The author’s certainly have a point that America must get spending under control.  Is a constitutional convention the way to go?  We remain skeptical, more than a little nervous even, but they raise interesting points.  What do you think?  CFACT -Ed

It is hopeless to spend money and effort to try to amend the Constitution by the traditional means of having amendments proposed by Congress and then ratified by the states. There have been balanced budget amendments proposed in Congress many times over the years, and they were all voted down. Our government has become so structurally corrupt that Congress will never reduce spending. It is politically impossible to elect dedicated, knowledgeable people in sufficient numbers to achieve this. Congress passed laws in 1978 and 1985 to balance the budget, but they were ineffective because Congress cannot bind future Congresses by laws. Congress can change the rules whenever it wants. It doesn’t need to go through the formality of changing a law or repealing it. All it needs to do is pass a law that doesn’t obey the law—and that then becomes the law.

What has been needed is a Constitutional amendment. Such amendments were introduced in 1982, 1986, 1990, 1994 and 1995, and Congress voted down every one of them, even the particularly toothless ones in 1994 and 1995. Congress has proven worthless as far as reducing spending. Fortunately there is another way to do this: a Constitutional Amendment through a convention of states as provided by Article V of the Constitution. Under Article V a convention of states can be called to consider amendments to the Constitution. If these are then ratified by the legislatures of three-fourths of the states, they become part of the Constitution. This procedure that has always been in the Constitution but has never been used. Now is the time to use it. There has never been a greater need for it. It’s time to put all effort into a convention of the states to propose a balanced budget and other reforms.

Unwarranted fears of such a convention are raised by claims of a “runaway” convention that might enact laws detrimental to the states and the people. But the convention cannot “enact” anything. It can only make recommendations; the power to make or alter laws remains with the legislatures.

Furthermore, simple arithmetic shows fears of a “runaway” convention by the states are completely unfounded. Here’s why. Voting at the convention will be by state, not by population or number of delegates. Big states such as New York and California will have no advantage over states such as Rhode Island or Idaho, which have very small populations. The big states, with most of the nation’s population, will not be able to create a “runaway” convention at the expense of the smaller states. For an amendment to be approved by the convention, it must have broad popular support to get the votes needed for acceptance by the convention. If that happens, the proposed amendment will then be referred to the states, where it must be passed by three-fourths of the state legislatures for it to become part of the Constitution. This, again, is a measure that will require broad popular support; no minority, no matter how powerful is going to be able to control the voting of 3/4ths of both houses of the state legislatures. This last step is a very high bar to pass—and it is exactly the same as for the other method for amendments (via Congress) as specified in our Constitution.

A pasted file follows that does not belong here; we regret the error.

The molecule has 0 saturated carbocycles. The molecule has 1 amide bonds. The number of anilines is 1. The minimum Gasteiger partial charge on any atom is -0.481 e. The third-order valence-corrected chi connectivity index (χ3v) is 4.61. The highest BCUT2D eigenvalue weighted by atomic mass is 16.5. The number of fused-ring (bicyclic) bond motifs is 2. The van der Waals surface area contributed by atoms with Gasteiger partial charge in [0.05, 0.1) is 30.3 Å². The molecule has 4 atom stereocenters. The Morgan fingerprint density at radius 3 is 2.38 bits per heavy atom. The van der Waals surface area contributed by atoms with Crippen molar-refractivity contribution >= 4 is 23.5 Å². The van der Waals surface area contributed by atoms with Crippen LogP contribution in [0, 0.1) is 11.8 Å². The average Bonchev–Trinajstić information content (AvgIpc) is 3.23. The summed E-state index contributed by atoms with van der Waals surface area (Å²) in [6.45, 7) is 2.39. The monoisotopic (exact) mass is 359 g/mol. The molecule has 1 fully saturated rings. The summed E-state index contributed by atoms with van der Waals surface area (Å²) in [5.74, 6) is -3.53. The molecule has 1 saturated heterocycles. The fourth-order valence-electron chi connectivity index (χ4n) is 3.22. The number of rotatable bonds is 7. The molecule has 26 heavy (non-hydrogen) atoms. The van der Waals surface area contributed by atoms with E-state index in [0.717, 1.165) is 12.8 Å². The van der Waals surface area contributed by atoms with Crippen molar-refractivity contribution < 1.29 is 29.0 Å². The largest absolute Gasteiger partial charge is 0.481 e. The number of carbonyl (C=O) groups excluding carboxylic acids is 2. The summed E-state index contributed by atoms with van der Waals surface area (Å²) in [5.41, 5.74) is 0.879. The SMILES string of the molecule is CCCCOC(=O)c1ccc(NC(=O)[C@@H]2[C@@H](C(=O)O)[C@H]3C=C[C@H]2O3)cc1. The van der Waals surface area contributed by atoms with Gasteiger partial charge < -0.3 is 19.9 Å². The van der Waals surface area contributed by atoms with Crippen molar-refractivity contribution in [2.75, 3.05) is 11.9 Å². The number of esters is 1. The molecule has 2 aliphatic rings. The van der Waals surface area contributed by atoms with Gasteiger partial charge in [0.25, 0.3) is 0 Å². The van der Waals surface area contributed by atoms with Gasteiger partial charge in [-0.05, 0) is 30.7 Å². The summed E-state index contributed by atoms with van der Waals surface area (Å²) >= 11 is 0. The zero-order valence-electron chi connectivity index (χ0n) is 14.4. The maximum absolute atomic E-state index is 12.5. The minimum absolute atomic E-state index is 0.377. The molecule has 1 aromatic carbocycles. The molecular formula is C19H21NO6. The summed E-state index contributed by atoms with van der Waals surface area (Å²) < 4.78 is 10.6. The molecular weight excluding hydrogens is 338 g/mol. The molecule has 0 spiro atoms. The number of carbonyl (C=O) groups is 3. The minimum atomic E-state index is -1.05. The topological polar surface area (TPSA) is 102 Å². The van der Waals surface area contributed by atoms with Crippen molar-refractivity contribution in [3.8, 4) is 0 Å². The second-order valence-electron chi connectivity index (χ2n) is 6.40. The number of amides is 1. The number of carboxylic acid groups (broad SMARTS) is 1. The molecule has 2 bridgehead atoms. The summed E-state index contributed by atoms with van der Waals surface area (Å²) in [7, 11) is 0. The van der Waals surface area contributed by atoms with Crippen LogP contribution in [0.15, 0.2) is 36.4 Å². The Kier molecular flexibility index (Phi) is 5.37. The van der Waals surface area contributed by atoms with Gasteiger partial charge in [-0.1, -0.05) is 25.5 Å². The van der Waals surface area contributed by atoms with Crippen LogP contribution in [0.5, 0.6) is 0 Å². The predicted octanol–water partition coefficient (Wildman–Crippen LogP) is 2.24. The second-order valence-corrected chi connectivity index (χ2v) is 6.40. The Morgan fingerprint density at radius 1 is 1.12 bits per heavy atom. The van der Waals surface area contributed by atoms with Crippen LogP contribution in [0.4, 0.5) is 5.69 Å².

Also, fears that the liberal leftist progressives would get their way by dumping the Constitution we have in favor of the socialist framework they now desire would not be something to worry about. Anything the delegates might wish to remove from the Constitution could only be done by the same process as adding something new and getting it ratified by both houses of the state legislatures in 3/4ths of the states.

If a proposed amendment is passed by the state legislatures in 3/4th of the states, it then becomes part of the Constitution and receives the same enforcement and protection as the rest of the Constitution. And it is highly unlikely anything good will being eliminated and a zero chance of a totally new Constitution being imposed. With equal say among the 50 states the leftist majorities of New York and California can not create a tyranny that a democracy always threatens. Happily we are not a democracy but rather a Constitutional Republic. Without the approval of three-fourths of the states—which cannot realistically happen as long as there is a functional federal government—we have nothing to fear.

Once a convention of states begins, it is impossible to limit its scope; it is not limited to just the originally proposed amendments; however, any new amendments must pass the same standard of votes by the convention delegates and then be ratified by ¾ of the state legislatures. Obviously this is a tall order but it carries no fear that that there could ever be a socialist take over, while clearly most of those running for the Democratic nomination for our Presidency would like that to happen. It is also clear that the vast majority of Americans would not allow it. They easily control the ability of 3/4th of the States to prevent such devastation.

Author

  • Edmund Contoski is a policy adviser to the Heartland Institute and a member of its Center for Constitutional Reform. He is the author of three books which deal in part with constitutional issues.

  • Jay Lehr is a Senior Policy Analyst with the International Climate Science Coalition. He has authored more than 1,000 magazine and journal articles and 36 books.